Some sites offer other deals, like a discount for first-time users, or a reduced price if you buy more than one item, or a coupon for another item. These can often add up to significant savings, so be sure to check out all the offers.
This is another reason to visit a lot of sites: not only will you get the best information, you're also more likely to find the best price.
Understand the Terms of Purchase
Authorized Dealers Are Best
Buying online can be risky. For example, did you know that many manufacturer warranties are voided if you purchase through Amazon but not from Amazon? It's true: anyone can sell on Amazon, but if they are not an authorized dealer, the manufacturer warranty is automatically voided--as voided as if you'd bought the product on a street corner, even if it's new in the box. (This is true for other sites, as well, BTW.)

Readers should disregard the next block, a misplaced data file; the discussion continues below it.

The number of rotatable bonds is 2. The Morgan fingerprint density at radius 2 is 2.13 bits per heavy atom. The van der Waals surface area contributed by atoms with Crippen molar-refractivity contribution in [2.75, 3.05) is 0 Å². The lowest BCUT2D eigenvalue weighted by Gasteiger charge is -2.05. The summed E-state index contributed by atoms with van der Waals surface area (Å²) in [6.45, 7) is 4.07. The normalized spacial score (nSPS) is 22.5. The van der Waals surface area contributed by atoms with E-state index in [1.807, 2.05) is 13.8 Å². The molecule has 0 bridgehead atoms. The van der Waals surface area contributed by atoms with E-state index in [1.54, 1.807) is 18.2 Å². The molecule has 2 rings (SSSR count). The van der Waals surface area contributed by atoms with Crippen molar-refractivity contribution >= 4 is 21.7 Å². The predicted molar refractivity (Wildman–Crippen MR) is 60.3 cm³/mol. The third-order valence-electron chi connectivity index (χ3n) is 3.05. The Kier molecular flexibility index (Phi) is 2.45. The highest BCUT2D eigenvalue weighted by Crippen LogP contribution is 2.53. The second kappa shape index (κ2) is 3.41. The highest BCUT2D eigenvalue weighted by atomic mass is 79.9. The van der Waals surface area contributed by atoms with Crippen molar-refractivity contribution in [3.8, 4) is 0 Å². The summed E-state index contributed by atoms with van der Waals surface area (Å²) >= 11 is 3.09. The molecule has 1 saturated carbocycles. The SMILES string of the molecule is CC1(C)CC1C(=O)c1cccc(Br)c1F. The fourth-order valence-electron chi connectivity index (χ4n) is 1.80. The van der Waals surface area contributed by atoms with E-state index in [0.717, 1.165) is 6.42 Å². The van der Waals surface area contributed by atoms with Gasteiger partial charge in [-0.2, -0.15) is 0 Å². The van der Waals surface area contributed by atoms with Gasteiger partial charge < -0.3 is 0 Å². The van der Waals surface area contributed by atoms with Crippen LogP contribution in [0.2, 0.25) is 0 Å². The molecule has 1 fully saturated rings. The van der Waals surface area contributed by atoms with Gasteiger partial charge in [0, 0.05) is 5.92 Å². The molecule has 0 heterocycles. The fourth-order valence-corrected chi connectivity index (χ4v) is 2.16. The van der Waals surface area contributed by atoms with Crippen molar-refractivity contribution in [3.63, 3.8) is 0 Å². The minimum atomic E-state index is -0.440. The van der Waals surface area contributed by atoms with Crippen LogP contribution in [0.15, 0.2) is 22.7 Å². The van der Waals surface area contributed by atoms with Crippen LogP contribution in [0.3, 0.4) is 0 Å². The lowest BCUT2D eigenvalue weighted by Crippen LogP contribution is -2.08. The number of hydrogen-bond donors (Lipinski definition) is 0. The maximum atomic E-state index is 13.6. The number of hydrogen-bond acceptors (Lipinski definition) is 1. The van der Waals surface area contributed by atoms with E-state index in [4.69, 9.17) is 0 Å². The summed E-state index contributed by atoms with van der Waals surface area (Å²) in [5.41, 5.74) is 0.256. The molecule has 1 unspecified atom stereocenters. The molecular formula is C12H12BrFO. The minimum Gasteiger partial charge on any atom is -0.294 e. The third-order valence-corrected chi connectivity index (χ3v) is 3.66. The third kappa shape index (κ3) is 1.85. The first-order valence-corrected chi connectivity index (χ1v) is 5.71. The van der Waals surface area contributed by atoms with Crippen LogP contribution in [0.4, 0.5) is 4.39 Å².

To make things even more confusing, Amazon itself is an authorized dealer of many products, so you might think you're okay. BUT: many other dealers sell through Amazon, and if they're not authorized dealers, you're out of luck.
On Amazon, that information is in the main listing at the top of the page:
You can click on the link to get more information about the seller, including whether or not they're an authorized dealer of the product.
Buying From Unauthorized Dealers Or Buying Products Without Warranties